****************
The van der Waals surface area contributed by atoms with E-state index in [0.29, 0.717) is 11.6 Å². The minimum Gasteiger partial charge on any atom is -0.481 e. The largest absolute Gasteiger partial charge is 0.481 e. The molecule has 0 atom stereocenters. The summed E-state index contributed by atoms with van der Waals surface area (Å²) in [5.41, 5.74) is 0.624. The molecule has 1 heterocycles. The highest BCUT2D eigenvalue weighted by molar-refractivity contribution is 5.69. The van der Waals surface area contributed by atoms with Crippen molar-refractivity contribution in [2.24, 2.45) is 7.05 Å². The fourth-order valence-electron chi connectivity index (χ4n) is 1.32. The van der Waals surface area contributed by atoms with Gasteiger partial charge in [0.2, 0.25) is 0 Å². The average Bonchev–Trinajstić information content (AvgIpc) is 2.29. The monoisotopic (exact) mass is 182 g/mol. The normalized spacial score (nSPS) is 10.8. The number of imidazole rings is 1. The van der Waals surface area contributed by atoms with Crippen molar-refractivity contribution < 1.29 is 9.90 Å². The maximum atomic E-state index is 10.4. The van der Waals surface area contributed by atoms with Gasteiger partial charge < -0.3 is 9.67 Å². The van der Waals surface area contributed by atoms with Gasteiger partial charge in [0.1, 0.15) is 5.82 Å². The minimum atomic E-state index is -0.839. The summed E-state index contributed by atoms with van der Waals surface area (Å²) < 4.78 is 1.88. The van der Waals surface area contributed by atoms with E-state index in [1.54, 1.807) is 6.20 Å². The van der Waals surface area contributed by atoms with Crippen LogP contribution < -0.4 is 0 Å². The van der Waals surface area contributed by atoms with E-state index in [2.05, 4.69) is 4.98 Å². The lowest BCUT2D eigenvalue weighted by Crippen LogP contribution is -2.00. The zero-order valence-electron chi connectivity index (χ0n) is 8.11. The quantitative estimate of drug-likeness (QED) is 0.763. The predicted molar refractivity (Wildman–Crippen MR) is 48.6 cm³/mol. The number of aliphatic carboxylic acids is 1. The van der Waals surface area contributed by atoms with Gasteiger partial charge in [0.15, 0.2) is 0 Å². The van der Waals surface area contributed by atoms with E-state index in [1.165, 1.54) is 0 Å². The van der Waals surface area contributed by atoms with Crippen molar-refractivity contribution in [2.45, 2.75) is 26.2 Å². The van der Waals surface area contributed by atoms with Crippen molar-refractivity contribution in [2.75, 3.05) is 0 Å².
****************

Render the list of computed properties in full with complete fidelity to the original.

The van der Waals surface area contributed by atoms with E-state index in [0.29, 0.717) is 11.6 Å². The minimum Gasteiger partial charge on any atom is -0.481 e. The largest absolute Gasteiger partial charge is 0.481 e. The molecule has 0 atom stereocenters. The summed E-state index contributed by atoms with van der Waals surface area (Å²) in [5.41, 5.74) is 0.624. The molecule has 1 heterocycles. The highest BCUT2D eigenvalue weighted by molar-refractivity contribution is 5.69. The van der Waals surface area contributed by atoms with Crippen molar-refractivity contribution in [2.24, 2.45) is 7.05 Å². The fourth-order valence-electron chi connectivity index (χ4n) is 1.32. The van der Waals surface area contributed by atoms with Gasteiger partial charge in [0.2, 0.25) is 0 Å². The average Bonchev–Trinajstić information content (AvgIpc) is 2.29. The monoisotopic (exact) mass is 182 g/mol. The normalized spacial score (nSPS) is 10.8. The number of imidazole rings is 1. The van der Waals surface area contributed by atoms with Crippen molar-refractivity contribution < 1.29 is 9.90 Å². The maximum atomic E-state index is 10.4. The van der Waals surface area contributed by atoms with Gasteiger partial charge < -0.3 is 9.67 Å². The van der Waals surface area contributed by atoms with Gasteiger partial charge in [0.1, 0.15) is 5.82 Å². The minimum atomic E-state index is -0.839. The summed E-state index contributed by atoms with van der Waals surface area (Å²) < 4.78 is 1.88. The van der Waals surface area contributed by atoms with E-state index in [1.54, 1.807) is 6.20 Å². The van der Waals surface area contributed by atoms with Crippen LogP contribution < -0.4 is 0 Å². The van der Waals surface area contributed by atoms with E-state index in [2.05, 4.69) is 4.98 Å². The lowest BCUT2D eigenvalue weighted by Crippen LogP contribution is -2.00. The zero-order valence-electron chi connectivity index (χ0n) is 8.11. The quantitative estimate of drug-likeness (QED) is 0.763. The predicted molar refractivity (Wildman–Crippen MR) is 48.6 cm³/mol. The number of aliphatic carboxylic acids is 1. The van der Waals surface area contributed by atoms with Gasteiger partial charge in [0.15, 0.2) is 0 Å². The van der Waals surface area contributed by atoms with E-state index in [1.165, 1.54) is 0 Å². The van der Waals surface area contributed by atoms with Crippen molar-refractivity contribution in [2.45, 2.75) is 26.2 Å². The van der Waals surface area contributed by atoms with Crippen molar-refractivity contribution in [2.75, 3.05) is 0 Å².